The Inequality Challenge

Editor’s Note: This article will be published in the January 2013 issue of Current History.

High levels of inequality have become a subject of intense debate, particularly in the United States, where inequality has risen sharply over the past 30 years. The rise in inequality in most advanced countries and in many developing countries should be analyzed in the context of other big changes that have affected the global economy over the past three decades. These trends include major technological advances, mostly related to information technology; globalization, which has accelerated growth in many developing nations; and the changing role of the state.

Some degree of inequality is a natural part of a market economy—a reflection of the economic incentives that fuel it. For example, as the Harvard economist Simon Kuznets argued, rising inequality accompanies the initial stages of development, when workers attracted by higher wages in cities move from the countryside. The view that the efficient working of the market economy necessarily requires very high inequality, however, finds little empirical basis. There are well-functioning market economies, such as the Scandinavian countries, where income is quite equally distributed. Moreover, recent empirical work at the International Monetary Fund has shown that, on the contrary, growth appears to be more sustained when inequality is moderate than when it is extreme. Very high inequality, as well as raising troubling moral questions, can result in social divisions that reduce the efficiency of both government and the economic system. We believe that inequality in the United States and in many other countries has reached levels that are excessive on both equity and efficiency grounds. High and rising inequality is especially problematic when growth is slow and the living standards of the typical family are declining. Certainly the temptations of protectionism or retarding technology-induced shifts in employment must be resisted. But at the same time, as the trends that led to higher inequality appear set to persist or even intensify, it is important for policy makers to take corrective measures.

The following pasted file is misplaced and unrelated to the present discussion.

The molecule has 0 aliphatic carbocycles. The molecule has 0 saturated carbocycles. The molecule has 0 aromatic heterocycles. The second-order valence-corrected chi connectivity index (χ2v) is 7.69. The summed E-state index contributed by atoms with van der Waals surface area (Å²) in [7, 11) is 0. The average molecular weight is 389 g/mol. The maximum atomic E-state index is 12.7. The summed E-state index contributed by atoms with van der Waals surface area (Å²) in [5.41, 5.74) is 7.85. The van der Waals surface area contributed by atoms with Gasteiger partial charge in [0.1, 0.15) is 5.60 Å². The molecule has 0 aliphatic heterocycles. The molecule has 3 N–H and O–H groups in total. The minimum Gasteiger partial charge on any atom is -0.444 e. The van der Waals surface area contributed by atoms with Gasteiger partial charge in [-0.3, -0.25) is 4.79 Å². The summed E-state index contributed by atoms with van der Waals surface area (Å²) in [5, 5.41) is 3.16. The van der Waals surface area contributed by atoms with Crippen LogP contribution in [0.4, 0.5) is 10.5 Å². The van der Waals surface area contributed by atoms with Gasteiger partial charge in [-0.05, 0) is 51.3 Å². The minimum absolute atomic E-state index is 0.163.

There is no secret to the recipes that governments can use to mitigate inequality; beginning in the 1920s and throughout the immediate post– World War II period, all advanced countries, including the United States, invested heavily in education, adopted more progressive taxation regimes, tightened labor and financial market regulations, and widened and deepened the social safety net. Most recently, governments in Latin America have shown how developing countries can use investments in education and small cash transfers to significantly reduce inequality, alleviate poverty, and improve health and education outcomes, even in an environment of very limited resources. With globalization, increased coordination across countries is needed to ensure that nations retain the capacity to tax corporations, mobile capital, and the highest earners.